Wednesday, November 07, 2007

The Great Green Hope

As is typical of overeducated types like who share certain political, social, and religious views, I’m something of a cynic. I tend to think it’s uncool to be overly passionate about anything and usually affect something of an ironic detachment towards issues and causes that might draw others in. So, it’s always a bit of a surprise when I see someone speak or take in a performance that touches me in a completely unalloyed way; it’s unusual to not be one step removed from my own feelings, and although it would probably be tedious to be one of those terminally earnest types you see at political rallies and the like, it’s sort of refreshing as a change of pace.

All this because tonight I heard a lecture by this guy, Van Jones, from the Ella Baker Center in Oakland, CA, talk about what he calls “green collar jobs” and how the promise of meeting the challenge of global climate change has prospects for creating a society that is more just, equitable, and inclusive.

What really got me was his statement of the three principles that can motivate this movement to change the way we live and work: equal protection, equal opportunity, and equal participation. The first is about committing to an economy that protects the least well-off and ensures that disastrous responses to disasters like Hurricane Katrina are not repeated. The second is about making sure we don’t allow “eco-apartheid” to happen, where all the benefits of the green economy are enjoyed only by white folks. And the third refers to drawing upon our collective wisdom in developing solutions, not just listening to what self-designated experts have to say.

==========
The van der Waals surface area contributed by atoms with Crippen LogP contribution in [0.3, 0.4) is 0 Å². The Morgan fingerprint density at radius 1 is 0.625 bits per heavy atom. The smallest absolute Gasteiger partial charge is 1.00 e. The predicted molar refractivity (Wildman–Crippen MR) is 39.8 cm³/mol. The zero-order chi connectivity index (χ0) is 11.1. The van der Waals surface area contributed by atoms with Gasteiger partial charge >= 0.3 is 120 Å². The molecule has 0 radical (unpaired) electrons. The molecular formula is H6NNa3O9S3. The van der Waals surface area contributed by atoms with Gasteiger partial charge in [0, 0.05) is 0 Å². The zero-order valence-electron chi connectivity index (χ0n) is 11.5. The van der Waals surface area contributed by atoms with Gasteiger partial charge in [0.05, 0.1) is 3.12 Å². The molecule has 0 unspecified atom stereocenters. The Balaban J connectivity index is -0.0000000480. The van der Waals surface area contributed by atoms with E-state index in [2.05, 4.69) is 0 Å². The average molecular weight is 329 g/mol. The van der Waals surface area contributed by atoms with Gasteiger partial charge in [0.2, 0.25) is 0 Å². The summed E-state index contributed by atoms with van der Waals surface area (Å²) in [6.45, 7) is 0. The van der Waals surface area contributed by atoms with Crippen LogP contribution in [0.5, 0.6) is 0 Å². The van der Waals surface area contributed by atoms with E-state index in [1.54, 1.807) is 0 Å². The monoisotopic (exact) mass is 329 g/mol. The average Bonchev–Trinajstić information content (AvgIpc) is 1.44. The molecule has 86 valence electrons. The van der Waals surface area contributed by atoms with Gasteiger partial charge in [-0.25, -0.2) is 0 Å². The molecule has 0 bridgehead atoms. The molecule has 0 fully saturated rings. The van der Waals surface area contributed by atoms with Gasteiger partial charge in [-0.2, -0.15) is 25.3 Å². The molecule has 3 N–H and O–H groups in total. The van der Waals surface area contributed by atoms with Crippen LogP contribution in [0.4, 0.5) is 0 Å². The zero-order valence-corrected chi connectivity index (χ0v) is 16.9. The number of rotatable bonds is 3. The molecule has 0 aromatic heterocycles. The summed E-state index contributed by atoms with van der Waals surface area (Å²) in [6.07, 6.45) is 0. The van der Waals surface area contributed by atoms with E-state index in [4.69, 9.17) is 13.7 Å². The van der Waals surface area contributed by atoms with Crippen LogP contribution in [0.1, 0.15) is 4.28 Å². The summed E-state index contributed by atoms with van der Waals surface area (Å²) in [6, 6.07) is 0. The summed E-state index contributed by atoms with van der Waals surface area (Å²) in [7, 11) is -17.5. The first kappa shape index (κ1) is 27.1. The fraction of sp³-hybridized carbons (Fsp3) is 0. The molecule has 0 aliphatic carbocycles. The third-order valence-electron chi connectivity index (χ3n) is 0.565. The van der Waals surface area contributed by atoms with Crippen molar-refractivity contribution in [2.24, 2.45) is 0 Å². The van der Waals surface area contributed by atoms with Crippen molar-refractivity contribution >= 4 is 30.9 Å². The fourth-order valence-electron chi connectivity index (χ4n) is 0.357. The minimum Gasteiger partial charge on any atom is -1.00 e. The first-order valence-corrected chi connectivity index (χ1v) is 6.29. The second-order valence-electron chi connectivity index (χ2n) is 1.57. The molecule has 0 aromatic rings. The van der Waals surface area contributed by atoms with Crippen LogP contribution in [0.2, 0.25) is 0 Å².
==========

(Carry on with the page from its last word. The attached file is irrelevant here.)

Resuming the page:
I had to pay Mimi a few bucks to hold out for the entire talk, but she did, and I came out wanting to do whatever I can to help realize the vision of a green wave that lifts all boats—and I’m hardly cynical about that at all.


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